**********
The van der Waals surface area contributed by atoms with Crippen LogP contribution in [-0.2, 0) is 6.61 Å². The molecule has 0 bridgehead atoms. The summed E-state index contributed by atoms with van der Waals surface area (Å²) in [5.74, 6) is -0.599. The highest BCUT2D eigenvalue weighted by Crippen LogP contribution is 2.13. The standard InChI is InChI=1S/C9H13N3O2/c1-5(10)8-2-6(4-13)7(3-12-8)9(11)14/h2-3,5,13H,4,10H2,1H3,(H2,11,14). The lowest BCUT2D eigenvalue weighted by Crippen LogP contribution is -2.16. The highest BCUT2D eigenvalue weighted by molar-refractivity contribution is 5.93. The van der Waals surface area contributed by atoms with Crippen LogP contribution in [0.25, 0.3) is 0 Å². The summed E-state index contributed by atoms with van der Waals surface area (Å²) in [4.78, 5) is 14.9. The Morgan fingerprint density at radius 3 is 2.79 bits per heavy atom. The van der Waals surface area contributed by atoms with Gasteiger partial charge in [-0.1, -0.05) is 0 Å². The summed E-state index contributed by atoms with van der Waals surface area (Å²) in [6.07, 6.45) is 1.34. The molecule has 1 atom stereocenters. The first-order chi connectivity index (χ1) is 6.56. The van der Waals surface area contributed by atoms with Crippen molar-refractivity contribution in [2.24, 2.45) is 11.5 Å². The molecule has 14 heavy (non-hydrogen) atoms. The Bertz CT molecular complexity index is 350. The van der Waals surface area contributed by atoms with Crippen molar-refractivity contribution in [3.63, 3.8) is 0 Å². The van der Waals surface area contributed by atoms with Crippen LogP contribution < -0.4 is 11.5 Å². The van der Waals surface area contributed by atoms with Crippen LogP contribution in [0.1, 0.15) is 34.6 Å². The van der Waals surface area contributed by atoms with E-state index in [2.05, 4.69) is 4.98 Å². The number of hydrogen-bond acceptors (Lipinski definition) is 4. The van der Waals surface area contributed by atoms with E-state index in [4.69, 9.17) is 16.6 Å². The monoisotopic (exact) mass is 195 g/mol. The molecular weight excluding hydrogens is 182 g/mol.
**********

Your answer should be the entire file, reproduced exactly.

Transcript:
The van der Waals surface area contributed by atoms with Crippen LogP contribution in [-0.2, 0) is 6.61 Å². The molecule has 0 bridgehead atoms. The summed E-state index contributed by atoms with van der Waals surface area (Å²) in [5.74, 6) is -0.599. The highest BCUT2D eigenvalue weighted by Crippen LogP contribution is 2.13. The standard InChI is InChI=1S/C9H13N3O2/c1-5(10)8-2-6(4-13)7(3-12-8)9(11)14/h2-3,5,13H,4,10H2,1H3,(H2,11,14). The lowest BCUT2D eigenvalue weighted by Crippen LogP contribution is -2.16. The highest BCUT2D eigenvalue weighted by molar-refractivity contribution is 5.93. The van der Waals surface area contributed by atoms with Crippen LogP contribution in [0.25, 0.3) is 0 Å². The summed E-state index contributed by atoms with van der Waals surface area (Å²) in [4.78, 5) is 14.9. The Morgan fingerprint density at radius 3 is 2.79 bits per heavy atom. The van der Waals surface area contributed by atoms with Gasteiger partial charge in [-0.1, -0.05) is 0 Å². The summed E-state index contributed by atoms with van der Waals surface area (Å²) in [6.07, 6.45) is 1.34. The molecule has 1 atom stereocenters. The first-order chi connectivity index (χ1) is 6.56. The van der Waals surface area contributed by atoms with Crippen molar-refractivity contribution in [2.24, 2.45) is 11.5 Å². The molecule has 14 heavy (non-hydrogen) atoms. The Bertz CT molecular complexity index is 350. The van der Waals surface area contributed by atoms with Crippen molar-refractivity contribution in [3.63, 3.8) is 0 Å². The van der Waals surface area contributed by atoms with Crippen LogP contribution < -0.4 is 11.5 Å². The van der Waals surface area contributed by atoms with Crippen LogP contribution in [0.1, 0.15) is 34.6 Å². The van der Waals surface area contributed by atoms with E-state index in [2.05, 4.69) is 4.98 Å². The number of hydrogen-bond acceptors (Lipinski definition) is 4. The van der Waals surface area contributed by atoms with E-state index in [4.69, 9.17) is 16.6 Å². The monoisotopic (exact) mass is 195 g/mol. The molecular weight excluding hydrogens is 182 g/mol.